This Latina Nutritionist Is Helping Her Community End Chronic Dieting

"There is a sense of freedom when dieting doesn't consume you every day."

Dalina Soto sitting on a couch

Dalina Soto

Diet culture can be toxic for many of us. But, for Latinas, there's an added layer to that cake. I speak for many as a woman who grew up in a Latinx household when I say that body image and appearance are always topics of conversation—whether you're "too skinny" or "too gordita." As a result, being told to lose or maintain your weight for aesthetic purposes isn't unusual.

While there is nothing wrong with maintaining a healthy weight, there are issues with the way Latinx culture approaches body image, as it usually has more to do with one's appearance than their actual health. In my experience, there was very little focus on the nutritional value of foods growing up. Instead, the importance was on avoiding weight gain, though I wasn't equipped with information on how to do it or what healthy habits would benefit me in the process.

Dalina Soto understands this cultural narrative, which is the reason she calls herself the anti-diet dietician. As one of the only Spanish-speaking registered dietitians in Philadelphia, Soto is helping Latinx people get rid of toxic diet patterns passed on by generations. Soto dedicates her work to helping Latinxs shed generational ideals that don't foster a healthier relationship with food.

"As children, you had no choice but to listen to your parents, but you can change things now that you control the narrative," Soto says. "You can change the dialogue for yourself and younger generations by learning how nutrition plays a role in health."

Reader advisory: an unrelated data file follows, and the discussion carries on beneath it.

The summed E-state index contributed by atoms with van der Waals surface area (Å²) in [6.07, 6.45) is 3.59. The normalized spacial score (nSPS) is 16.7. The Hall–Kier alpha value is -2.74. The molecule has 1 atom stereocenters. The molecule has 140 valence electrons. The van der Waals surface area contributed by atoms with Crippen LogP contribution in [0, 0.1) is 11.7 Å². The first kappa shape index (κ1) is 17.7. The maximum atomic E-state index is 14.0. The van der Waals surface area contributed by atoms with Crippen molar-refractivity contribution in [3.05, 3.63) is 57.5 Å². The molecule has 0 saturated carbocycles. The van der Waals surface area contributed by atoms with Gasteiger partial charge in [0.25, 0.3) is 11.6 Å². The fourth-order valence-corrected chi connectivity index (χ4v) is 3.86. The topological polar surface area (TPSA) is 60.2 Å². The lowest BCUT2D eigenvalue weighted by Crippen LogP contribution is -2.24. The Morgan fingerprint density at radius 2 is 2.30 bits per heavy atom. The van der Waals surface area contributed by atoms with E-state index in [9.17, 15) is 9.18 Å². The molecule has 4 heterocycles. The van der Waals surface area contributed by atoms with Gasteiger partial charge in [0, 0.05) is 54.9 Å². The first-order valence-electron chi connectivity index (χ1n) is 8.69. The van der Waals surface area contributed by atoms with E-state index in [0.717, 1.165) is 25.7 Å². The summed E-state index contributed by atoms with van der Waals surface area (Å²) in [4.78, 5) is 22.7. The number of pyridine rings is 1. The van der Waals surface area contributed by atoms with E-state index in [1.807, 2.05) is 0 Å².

So, how do we even begin shifting that diet narrative? Soto takes a three-pronged approach that teaches her clients to see food as neutral, understand all food (besides zero-calorie options), nutritional value, and let go of black-and-white thoughts around food. Soto also doesn't believe in calorie counting. Instead, she considers stress management, sleep, movement, and nutrition as pillars of health—not just food alone. 

Still, there's also the genuine emotion of being uncomfortable in one's skin and wanting to lose weight for self-improvement, which doesn't imply equating self-worth with weight. To anyone who wants to begin a weight loss journey, Soto has a few tips. "Look for other indicators of health," she says. "Many people lose weight for health reasons, then gain it right back, ending up where they started." Soto encourages you to focus on what you want out of health. "Want to feel stronger? We can do that. Want to manage chronic issues? We can do that. We can measure health in so many other ways."

Soto finds that a common concern is Latinx people avoiding cultural foods that have been demonized to maintain a particular appearance. She works through that by reinforcing her message of changing your perspective on food. "It's ok to learn a new way [to eat] and to help our kids feel comfortable in their bodies. We don't have to continue the cycle. "There is such a sense of freedom when dieting doesn't consume you every day," she says. "You can change how younger people view health and also help with their self-esteem." That alone, Soto believes, can help pave the way for a happier, healthier generation.

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